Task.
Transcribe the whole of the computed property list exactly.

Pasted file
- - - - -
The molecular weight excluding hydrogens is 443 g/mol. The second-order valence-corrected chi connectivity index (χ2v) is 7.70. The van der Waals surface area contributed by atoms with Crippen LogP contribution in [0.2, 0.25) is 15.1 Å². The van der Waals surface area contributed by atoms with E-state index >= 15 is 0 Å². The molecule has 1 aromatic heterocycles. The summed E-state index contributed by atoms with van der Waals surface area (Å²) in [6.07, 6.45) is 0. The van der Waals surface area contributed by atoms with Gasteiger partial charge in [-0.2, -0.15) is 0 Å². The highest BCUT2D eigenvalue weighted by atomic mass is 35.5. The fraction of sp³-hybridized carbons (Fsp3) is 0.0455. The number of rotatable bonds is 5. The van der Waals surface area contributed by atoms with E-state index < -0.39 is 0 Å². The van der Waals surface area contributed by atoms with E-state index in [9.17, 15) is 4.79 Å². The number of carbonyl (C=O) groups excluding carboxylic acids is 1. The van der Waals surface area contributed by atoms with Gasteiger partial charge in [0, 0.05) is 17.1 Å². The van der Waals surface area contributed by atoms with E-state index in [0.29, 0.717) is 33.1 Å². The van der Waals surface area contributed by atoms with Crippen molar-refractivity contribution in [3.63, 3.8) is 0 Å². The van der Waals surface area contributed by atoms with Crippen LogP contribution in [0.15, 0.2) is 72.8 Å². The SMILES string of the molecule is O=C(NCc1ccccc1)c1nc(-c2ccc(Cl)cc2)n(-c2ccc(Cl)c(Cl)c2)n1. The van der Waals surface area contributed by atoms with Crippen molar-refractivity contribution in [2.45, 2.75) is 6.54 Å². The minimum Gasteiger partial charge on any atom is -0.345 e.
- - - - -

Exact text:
The molecular weight excluding hydrogens is 443 g/mol. The second-order valence-corrected chi connectivity index (χ2v) is 7.70. The van der Waals surface area contributed by atoms with Crippen LogP contribution in [0.2, 0.25) is 15.1 Å². The van der Waals surface area contributed by atoms with E-state index >= 15 is 0 Å². The molecule has 1 aromatic heterocycles. The summed E-state index contributed by atoms with van der Waals surface area (Å²) in [6.07, 6.45) is 0. The van der Waals surface area contributed by atoms with Gasteiger partial charge in [-0.2, -0.15) is 0 Å². The highest BCUT2D eigenvalue weighted by atomic mass is 35.5. The fraction of sp³-hybridized carbons (Fsp3) is 0.0455. The number of rotatable bonds is 5. The van der Waals surface area contributed by atoms with E-state index < -0.39 is 0 Å². The van der Waals surface area contributed by atoms with E-state index in [9.17, 15) is 4.79 Å². The number of carbonyl (C=O) groups excluding carboxylic acids is 1. The van der Waals surface area contributed by atoms with Gasteiger partial charge in [0, 0.05) is 17.1 Å². The van der Waals surface area contributed by atoms with E-state index in [0.29, 0.717) is 33.1 Å². The van der Waals surface area contributed by atoms with Crippen molar-refractivity contribution in [3.63, 3.8) is 0 Å². The van der Waals surface area contributed by atoms with Crippen LogP contribution in [0.15, 0.2) is 72.8 Å². The SMILES string of the molecule is O=C(NCc1ccccc1)c1nc(-c2ccc(Cl)cc2)n(-c2ccc(Cl)c(Cl)c2)n1. The van der Waals surface area contributed by atoms with Crippen molar-refractivity contribution in [2.45, 2.75) is 6.54 Å². The minimum Gasteiger partial charge on any atom is -0.345 e.